Here's How to Surf the Great Lakes, America's Third Coast

Here's How to Surf the Great Lakes, America's Third Coast

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Though it is believed that Great Lakes breakers were first surfed nearly a century ago, the first significant wave of participants arrived in the 1960s. The west coast surf craze was leaking into Middle America, and small surfing communities sprouted across the Great Lakes. Michigan was at the forefront and today, surfing on the 'Third Coast' is more popular than ever!
Ryan Gerard has been surfing for the better part of his entire life, and that passion led to him opening Third Coast Surf Shop in St. Joseph and New Buffalo. Go behind-the-scenes with Ryan as he spotlights Michigan's surfing lifestyle in the video below. 

The sheer size of the Great Lakes is what makes surfing on them possible. Containing six quadrillion gallons of water and more than 10,900 miles of shoreline (about 3,200 miles are in Michigan), the Great Lakes are one of the largest fresh water systems on earth. The lakes have more coastline than the East and West coasts combined!
While ocean waves are created by distant storm systems, waves on the Great Lakes are formed by localized winds. Thanks to ongoing improvements in wetsuit technology, surfers are now able to comfortably ride lake waves year-round.

Ready to try it for yourself? Here are a few tips for your first time hitting waves on the Great Lakes:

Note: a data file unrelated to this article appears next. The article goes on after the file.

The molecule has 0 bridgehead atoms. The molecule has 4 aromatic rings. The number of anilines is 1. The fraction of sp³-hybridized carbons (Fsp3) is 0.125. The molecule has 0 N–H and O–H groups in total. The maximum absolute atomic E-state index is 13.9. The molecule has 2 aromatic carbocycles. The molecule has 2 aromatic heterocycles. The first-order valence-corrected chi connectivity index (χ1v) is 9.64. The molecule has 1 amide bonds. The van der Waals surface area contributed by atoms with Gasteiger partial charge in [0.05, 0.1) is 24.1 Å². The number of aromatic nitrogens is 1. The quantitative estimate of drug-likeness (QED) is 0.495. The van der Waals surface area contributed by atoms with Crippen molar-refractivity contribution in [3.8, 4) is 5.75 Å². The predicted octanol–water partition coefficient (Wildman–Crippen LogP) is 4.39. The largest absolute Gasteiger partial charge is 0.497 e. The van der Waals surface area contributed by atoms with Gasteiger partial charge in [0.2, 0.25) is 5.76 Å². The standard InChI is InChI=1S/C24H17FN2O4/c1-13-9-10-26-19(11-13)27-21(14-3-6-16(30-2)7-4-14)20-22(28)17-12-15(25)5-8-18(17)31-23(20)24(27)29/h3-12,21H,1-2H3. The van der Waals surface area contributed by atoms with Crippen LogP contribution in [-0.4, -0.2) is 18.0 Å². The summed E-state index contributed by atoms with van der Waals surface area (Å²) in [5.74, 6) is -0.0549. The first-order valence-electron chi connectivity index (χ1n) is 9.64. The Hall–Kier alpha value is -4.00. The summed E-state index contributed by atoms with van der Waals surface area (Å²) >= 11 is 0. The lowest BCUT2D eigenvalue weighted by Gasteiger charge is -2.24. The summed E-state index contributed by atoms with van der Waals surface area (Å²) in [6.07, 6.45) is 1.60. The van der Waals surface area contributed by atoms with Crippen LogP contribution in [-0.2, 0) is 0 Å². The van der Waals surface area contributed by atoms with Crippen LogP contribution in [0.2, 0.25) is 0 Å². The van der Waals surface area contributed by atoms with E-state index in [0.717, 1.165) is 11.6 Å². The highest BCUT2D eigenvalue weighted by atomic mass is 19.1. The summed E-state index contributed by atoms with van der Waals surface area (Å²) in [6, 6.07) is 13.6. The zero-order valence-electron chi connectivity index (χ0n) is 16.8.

1. Check the Weather Conditions

The waves are typically small in the summer, which makes it the perfect time to learn to surf. The larger waves and prime surfing time is during the fall, winter and spring.
In the summer, stand-up paddleboarding is one of the coolest ways to get on the water and get a feel for balance. Relatively easy to do with a little practice all you need is a body of water and a paddle. While perfect for calm days on the lake, in the harbor and up the river, stand-up paddleboards can essentially double as a large surfboard when there are waves.

2. Get the Right Equipment

Ryan Gerard winter surfing
Ryan Gerard Winter Surfing | Photo Courtesy of Pure Michigan

Of course, no surfer can hit the beach without proper equipment. Short surfboards are best for the advanced surfers, while long boards are better for beginners because there’s more surface area to work with and it provides greater stability.
Wetsuits are crucial for safe surfing, especially in colder seasons. There are various types of wetsuits for surfing in different conditions. A hood, booties and gloves are needed in colder conditions as well.

3. Learn the Moves

Take a lesson. There is no better way to start the process than with an experienced teacher. Bring a friend and tackle the sport as a group! Learning together is not only safer, but more enjoyable. 
It takes time and perseverance to learn to surf the Great Lakes, but when you catch the perfect wave, it makes it all worthwhile.